The delay-plagued maiden flight would come after more than two years of production problems that pushed back delivery of the first plane to Japanese carrier All Nippon Airways to late next year.
During the final taxi testing Saturday, the airplane reached a top speed of approximately 130 knots (150 miles per hour, 240 kilometers per hour), and the pilots lifted the nose gear from the pavement, Boeing said.
"Our pilots told me the airplane performed beautifully," said Mike Delaney, vice president and chief project engineer for the 787. "We're going through and analyzing the data to ensure we're ready for first flight. From evaluations we've done so far, everything looks good."
Boeing announced last week that the Dreamliner was set to fly in a "window" opening Tuesday at 10:00 am (1800 GMT) at Paine Field near its plant in Everett, Washington state.
As of late Monday, the 10:00 am takeoff was still officially penciled in, "subject to weather conditions."The Chicago-based company, vying with European rival Airbus for commercial supremacy, is betting their cutting-edge Dreamliner is the winning vision for global commercial aviation.
The mid-size, twin-engine 787 Dreamliner is the company's first new model in more than a decade. About half of the aircraft is made of lightweight composite materials, such as carbon fiber-reinforced resin, compared with 12 percent on the Boeing 777, contributing to fuel efficiency, the company said.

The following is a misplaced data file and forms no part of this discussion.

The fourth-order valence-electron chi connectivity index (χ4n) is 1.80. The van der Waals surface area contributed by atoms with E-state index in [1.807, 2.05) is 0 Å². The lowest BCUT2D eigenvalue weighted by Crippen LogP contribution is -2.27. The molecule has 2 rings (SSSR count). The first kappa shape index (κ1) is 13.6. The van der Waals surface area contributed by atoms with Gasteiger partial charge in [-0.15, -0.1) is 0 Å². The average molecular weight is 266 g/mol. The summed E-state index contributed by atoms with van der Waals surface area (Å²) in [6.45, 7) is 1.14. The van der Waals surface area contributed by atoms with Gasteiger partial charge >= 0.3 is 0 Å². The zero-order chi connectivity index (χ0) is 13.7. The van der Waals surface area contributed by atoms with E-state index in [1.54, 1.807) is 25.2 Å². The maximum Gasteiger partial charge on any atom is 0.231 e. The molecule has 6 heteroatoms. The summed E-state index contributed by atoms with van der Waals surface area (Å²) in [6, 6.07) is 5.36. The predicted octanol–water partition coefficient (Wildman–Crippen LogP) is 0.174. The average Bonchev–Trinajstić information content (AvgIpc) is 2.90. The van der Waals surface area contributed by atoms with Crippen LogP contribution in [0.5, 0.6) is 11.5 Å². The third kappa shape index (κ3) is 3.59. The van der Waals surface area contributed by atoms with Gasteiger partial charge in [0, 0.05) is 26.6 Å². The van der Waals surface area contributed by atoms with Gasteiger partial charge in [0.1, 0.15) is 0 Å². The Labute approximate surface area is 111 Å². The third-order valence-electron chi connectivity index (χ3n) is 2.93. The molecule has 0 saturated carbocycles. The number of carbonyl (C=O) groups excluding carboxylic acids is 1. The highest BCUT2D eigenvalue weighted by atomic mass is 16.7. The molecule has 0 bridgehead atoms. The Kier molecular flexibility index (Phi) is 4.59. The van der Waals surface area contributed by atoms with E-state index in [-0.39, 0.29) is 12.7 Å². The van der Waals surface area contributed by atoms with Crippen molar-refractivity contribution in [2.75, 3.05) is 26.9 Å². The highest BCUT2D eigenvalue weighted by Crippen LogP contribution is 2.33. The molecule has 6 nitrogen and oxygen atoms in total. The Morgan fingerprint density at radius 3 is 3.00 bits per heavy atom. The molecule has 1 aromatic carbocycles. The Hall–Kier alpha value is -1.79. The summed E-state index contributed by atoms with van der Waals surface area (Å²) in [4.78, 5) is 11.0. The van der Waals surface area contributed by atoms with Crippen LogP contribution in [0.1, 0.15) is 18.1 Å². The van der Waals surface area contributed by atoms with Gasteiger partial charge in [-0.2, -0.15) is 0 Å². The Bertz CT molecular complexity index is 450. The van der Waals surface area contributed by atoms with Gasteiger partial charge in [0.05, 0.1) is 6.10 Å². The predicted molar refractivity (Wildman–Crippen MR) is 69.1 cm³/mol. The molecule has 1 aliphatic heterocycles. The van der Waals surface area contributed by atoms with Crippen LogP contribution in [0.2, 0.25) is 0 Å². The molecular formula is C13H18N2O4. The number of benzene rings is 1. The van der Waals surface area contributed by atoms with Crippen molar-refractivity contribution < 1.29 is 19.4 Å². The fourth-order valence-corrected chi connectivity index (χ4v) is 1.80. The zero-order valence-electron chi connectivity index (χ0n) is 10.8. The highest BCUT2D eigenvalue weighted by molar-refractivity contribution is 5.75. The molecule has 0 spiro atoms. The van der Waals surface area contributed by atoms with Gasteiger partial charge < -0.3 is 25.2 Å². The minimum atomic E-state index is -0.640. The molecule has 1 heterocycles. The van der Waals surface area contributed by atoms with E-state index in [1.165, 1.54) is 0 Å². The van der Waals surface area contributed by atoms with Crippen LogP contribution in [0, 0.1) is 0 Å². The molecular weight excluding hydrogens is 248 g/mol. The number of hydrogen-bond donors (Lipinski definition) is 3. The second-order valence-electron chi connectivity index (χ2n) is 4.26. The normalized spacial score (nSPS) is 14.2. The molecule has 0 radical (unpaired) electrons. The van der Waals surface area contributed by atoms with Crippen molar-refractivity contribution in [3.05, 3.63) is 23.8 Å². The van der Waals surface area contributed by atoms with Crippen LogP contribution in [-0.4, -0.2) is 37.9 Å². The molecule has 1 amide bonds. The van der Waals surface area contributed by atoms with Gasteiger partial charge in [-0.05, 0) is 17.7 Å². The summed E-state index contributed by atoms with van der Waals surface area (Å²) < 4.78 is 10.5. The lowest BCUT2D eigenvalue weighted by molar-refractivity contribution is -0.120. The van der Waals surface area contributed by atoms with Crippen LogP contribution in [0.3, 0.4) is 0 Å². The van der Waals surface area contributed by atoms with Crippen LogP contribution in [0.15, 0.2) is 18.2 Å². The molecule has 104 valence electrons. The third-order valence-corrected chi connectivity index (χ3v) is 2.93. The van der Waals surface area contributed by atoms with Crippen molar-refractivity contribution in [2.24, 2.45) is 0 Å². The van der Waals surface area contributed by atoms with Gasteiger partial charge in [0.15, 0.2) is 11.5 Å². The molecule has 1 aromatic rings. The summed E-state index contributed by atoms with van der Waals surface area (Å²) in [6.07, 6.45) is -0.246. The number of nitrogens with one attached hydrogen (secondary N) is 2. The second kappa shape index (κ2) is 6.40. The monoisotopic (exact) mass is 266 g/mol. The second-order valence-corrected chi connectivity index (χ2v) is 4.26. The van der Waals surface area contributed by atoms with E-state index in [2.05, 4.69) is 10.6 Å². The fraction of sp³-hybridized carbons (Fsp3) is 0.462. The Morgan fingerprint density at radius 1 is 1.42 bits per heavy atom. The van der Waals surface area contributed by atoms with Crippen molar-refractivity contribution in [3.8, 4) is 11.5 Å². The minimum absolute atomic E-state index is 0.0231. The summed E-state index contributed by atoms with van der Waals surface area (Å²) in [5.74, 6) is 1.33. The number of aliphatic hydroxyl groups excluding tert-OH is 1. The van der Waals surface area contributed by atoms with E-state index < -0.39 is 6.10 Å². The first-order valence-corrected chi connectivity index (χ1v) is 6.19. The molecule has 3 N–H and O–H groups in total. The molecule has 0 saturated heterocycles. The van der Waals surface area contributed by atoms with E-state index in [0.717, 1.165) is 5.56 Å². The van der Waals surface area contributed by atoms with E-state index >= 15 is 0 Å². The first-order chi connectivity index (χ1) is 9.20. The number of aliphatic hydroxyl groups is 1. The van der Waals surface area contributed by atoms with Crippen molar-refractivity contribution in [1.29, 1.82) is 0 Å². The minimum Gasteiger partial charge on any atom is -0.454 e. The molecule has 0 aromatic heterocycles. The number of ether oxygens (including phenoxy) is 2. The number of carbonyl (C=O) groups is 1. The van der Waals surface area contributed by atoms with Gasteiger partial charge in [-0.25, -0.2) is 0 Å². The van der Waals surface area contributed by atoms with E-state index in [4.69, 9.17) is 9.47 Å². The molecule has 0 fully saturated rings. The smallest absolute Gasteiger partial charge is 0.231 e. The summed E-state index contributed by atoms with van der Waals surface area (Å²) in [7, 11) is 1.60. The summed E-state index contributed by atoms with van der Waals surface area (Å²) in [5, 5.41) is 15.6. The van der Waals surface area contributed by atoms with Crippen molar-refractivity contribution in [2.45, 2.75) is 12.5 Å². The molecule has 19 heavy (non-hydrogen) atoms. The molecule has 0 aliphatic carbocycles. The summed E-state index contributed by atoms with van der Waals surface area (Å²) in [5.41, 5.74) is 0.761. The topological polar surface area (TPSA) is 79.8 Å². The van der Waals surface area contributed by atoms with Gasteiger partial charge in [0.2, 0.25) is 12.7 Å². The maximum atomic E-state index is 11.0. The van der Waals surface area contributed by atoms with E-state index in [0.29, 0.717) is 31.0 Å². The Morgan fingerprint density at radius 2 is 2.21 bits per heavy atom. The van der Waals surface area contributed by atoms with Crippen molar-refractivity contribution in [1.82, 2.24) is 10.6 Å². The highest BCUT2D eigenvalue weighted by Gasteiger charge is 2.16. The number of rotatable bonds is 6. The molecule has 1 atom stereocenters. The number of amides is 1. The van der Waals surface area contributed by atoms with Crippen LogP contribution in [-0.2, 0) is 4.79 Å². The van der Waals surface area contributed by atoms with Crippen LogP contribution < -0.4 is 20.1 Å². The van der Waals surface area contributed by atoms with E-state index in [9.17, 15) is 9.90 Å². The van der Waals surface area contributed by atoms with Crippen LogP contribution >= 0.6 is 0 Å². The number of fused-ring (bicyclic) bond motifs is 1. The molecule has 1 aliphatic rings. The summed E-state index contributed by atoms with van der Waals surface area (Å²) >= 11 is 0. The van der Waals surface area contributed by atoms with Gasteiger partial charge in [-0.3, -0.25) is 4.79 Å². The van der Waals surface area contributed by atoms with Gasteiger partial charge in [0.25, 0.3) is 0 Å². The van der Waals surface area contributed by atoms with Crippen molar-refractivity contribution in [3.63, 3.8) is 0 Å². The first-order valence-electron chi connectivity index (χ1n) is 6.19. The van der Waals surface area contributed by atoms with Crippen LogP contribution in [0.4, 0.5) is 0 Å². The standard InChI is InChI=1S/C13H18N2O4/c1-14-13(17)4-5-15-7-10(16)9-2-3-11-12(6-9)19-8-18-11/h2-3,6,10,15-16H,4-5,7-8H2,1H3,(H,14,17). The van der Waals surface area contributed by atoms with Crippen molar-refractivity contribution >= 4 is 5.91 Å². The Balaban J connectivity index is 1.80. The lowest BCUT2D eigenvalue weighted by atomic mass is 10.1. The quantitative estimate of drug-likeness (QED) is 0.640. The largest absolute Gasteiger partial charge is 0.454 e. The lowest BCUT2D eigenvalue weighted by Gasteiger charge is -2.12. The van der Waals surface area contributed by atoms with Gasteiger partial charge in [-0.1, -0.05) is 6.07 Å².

Boeing says the Dreamliner will use 20 percent less fuel than today's airplanes of comparable size.
The first-flight date before year-end confirmed Boeing's latest calendar, as announced in June after a fifth delay in the 787 Dreamliner program to fix a structural problem.
Boeing launched the Dreamliner program in April 2004 and initially had planned to deliver the first airplane to ANA in the first half of 2008, a delivery now set for late 2010.
On Thursday the company said it had completed the review and analysis of a November 30 static test on a modification to fix a structural problem on the side of the aircraft.
But Boeing still faces stiff competition in the commercial aviation market from Airbus, a unit of the European Aeronautic Defence and Space Company.
Airbus is working on a new long-range A350 plane aimed at competing with the Dreamliner and expected to fly in mid-2013.
Boeing says it has 840 orders on its books from 55 customers for the cutting-edge plane, which it claims is the "fastest-selling all-new jetliner in aviation history."
United Airlines announced last week it would buy 25 Dreamliners, as well as 25 A350s, with the option to buy 50 more of each aircraft.
Airline companies that have announced cancelled orders for the delay-plagued 787 include Russian carrier S7, Dubai-based aircraft leasing company LCAL and Australia's Qantas.